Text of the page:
Tuesday, September 23, 2014
Disclaimer: At the ALA conference, I managed to snag an advance reading copy of Mortal Heart, the third one in this series. At the time I didn't know it was the third one. When I got home and started receiving/sorting through all my books. I was compelled to get the first two in the series. I have no regrets.
Grave Mercy got off to a bit of a rough start for me. There was about fifteen pages of back story before a leap over the intense training portion of becoming a handmaiden of death. There were a couple points where the timeline seemed to get a bit muddled in the beginning, but I powered through and was greatly rewarded.
An amazon summary, ""Fiction and history coalesce in a rich, ripping tale of assassinations, political intrigue and religion. . . . LaFevers’ ambitious tapestry includes poison and treason and murder, valor and honor and slow love, suspense and sexuality and mercy. A page-turner—with grace." --Kirkus Reviews, starred review Seventeen-year-old Ismae escapes from the brutality of an arranged marriage to the respite of the convent of St. Mortain. Here she learns that the god of Death has blessed her with dangerous gifts and a violent destiny. To claim her new life, she must destroy the lives of others. But how can she deliver Death’s vengeance upon a target who has stolen her heart?" AMAZON LINK OF JUSTICE
Ismae has been pledged to a brute by her abusive father. There are allusions to how much control her father had over her life, and how marrying the brute might save her from a worse fate of remaining with her father. As soon as the wedding is over, Ismae is escorted upstairs to consummate the marriage, but her brute of a husband sees the vicious scar trailing down her back. He casts her into the basement as she has been marked as one of Mortain's (who is the god of death). Ismae nurses her injuries and falls into a light sleep, waiting for whatever fresh horrors her husband may bring.
An herbwitch opens the door to her prison and gets Ismae out of there. She sets Ismae off on a long journey to reach the convent of Mortain where Ismae will be looked after. Ismae encounters a few key characters when she first arrives at the convent; among them are the abbess of the convent, Sybella, and Annith. Ismae is sat down by the abbess who explains what the convent is/does, Ismae pledges to Mortain (the convent), and starts training to be an assassin.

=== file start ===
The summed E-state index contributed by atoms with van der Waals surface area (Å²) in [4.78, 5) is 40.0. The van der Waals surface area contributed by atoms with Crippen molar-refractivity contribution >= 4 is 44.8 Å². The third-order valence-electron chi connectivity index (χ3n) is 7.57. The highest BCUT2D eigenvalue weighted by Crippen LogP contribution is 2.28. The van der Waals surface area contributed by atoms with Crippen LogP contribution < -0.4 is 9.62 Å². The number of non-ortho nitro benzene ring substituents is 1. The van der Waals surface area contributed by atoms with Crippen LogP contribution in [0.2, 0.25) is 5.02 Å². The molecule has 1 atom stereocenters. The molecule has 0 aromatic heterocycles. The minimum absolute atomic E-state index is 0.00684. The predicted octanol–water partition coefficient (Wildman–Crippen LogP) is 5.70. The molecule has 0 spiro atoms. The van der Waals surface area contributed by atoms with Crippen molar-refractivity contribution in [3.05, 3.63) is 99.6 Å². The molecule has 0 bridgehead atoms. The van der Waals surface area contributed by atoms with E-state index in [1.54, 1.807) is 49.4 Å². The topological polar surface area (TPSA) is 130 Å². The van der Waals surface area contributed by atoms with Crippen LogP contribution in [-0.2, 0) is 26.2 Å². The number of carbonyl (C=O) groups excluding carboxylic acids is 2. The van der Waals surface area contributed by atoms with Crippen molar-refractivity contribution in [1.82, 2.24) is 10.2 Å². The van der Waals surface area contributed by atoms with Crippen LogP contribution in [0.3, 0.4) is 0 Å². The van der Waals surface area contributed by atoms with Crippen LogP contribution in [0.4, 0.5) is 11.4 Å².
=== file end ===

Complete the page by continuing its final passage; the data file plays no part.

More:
There is a hint that time has passed, Ismae has completed her training, but the duchy of Britany finds itself in need of an assassin, and Lord Duval must be watched. Ismae is sent out to watch over his actions while posing as a mistress under the orders to kill him if she discovers treason.
Ismae and Duval frequently fight, but it's Duval that starts to show Ismae that the world isn't all that the convent has led her to believe.
There's a lot of political intrigue at play here and the author notes that she based a lot of the writing on a historical event, but took creative liberties with it. I would dub this a 'historical romantic fiction' if I had to nude it into some category.
So I wish I could champion this book as a display of feminine power, but really it's more of a triumph of Ismae. There is so much that she learns and insecurities that she overcomes that's heart warming to watch. However, I've been having an argument with myself about this book for about a week. So here goes.
On the one hand, Ismae tends to act 'girly' and 'feminine' when she is trying to use her body or demeanor to get information.
On the other hand, this could be a way that Ismae is using her environment to benefit her greater actions. It's easier to work within societal norms and let the people think you're a simpleton if you're a trained assassin after information.
So I took a step back and looked at the Duchess; the woman with clearly a lot of power in the book.
On the one hand, the Duchess is treated like a child by most of her council. She is thirteen years old and a lot of her suitors try to overcome her by being boisterous, obnoxious, and 'throwing their weight around' if you will.
On the other hand, the Duchess acts for the benefit of her people in most of her decisions. She is the ideal ruler who was dealt an awful situation. The Duchess has a lot of personal strength that I don't think belongs to a gender, but is rather a true character trait.
So I took one step back again and looked at Duval; the brother of the Duchess.
On the one hand, Duval treats Ismae as if she constantly needs to be looked after and is always dragging her away from social situations that seem unwise.
On the other hand, Duval respects the Duchess and tries to shelter her and protect her almost at all costs. Ismae is a little unwise with her court dealings because she is so 'green' to the world of high court. Many times Duval escorts her away it has saved her from a misfortune or potentially being exposed as an assassin.
.....yeah, I think a lot.
Perhaps the better answer to the question, "Is this a feminist book?" is to ask a better question, "Does this book celebrate character individuality?" YES. YES IT DOES. I think it champions more of the strengths of each character rather than restrict itself to the notion of what a man/woman should do.
That being said, this book was littered with fantastic characters that were very memorable.